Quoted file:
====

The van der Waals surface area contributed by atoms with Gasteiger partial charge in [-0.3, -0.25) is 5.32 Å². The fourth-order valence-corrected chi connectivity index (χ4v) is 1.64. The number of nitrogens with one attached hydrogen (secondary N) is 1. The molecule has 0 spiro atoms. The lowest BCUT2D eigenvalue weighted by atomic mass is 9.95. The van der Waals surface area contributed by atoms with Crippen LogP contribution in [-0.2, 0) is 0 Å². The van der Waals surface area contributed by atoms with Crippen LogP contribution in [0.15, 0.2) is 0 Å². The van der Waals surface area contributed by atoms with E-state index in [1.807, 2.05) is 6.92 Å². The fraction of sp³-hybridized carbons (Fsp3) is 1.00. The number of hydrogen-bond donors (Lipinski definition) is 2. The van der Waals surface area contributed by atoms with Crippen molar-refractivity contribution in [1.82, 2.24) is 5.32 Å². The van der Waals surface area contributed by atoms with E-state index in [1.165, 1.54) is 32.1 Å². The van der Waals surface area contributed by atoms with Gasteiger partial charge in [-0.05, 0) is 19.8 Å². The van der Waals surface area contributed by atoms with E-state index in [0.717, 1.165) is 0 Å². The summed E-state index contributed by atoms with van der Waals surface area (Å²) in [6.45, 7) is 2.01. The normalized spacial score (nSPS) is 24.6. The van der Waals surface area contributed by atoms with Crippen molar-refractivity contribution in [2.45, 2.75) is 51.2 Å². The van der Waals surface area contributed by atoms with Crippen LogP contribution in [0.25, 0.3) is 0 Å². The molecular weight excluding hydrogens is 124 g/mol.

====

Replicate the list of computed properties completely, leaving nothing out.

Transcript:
The van der Waals surface area contributed by atoms with Gasteiger partial charge in [-0.3, -0.25) is 5.32 Å². The fourth-order valence-corrected chi connectivity index (χ4v) is 1.64. The number of nitrogens with one attached hydrogen (secondary N) is 1. The molecule has 0 spiro atoms. The lowest BCUT2D eigenvalue weighted by atomic mass is 9.95. The van der Waals surface area contributed by atoms with Crippen LogP contribution in [-0.2, 0) is 0 Å². The van der Waals surface area contributed by atoms with Crippen LogP contribution in [0.15, 0.2) is 0 Å². The van der Waals surface area contributed by atoms with E-state index in [1.807, 2.05) is 6.92 Å². The fraction of sp³-hybridized carbons (Fsp3) is 1.00. The number of hydrogen-bond donors (Lipinski definition) is 2. The van der Waals surface area contributed by atoms with Crippen molar-refractivity contribution in [1.82, 2.24) is 5.32 Å². The van der Waals surface area contributed by atoms with E-state index in [1.165, 1.54) is 32.1 Å². The van der Waals surface area contributed by atoms with Gasteiger partial charge in [-0.05, 0) is 19.8 Å². The van der Waals surface area contributed by atoms with E-state index in [0.717, 1.165) is 0 Å². The summed E-state index contributed by atoms with van der Waals surface area (Å²) in [6.45, 7) is 2.01. The normalized spacial score (nSPS) is 24.6. The van der Waals surface area contributed by atoms with Crippen molar-refractivity contribution in [2.45, 2.75) is 51.2 Å². The van der Waals surface area contributed by atoms with Crippen LogP contribution in [0.25, 0.3) is 0 Å². The molecular weight excluding hydrogens is 124 g/mol.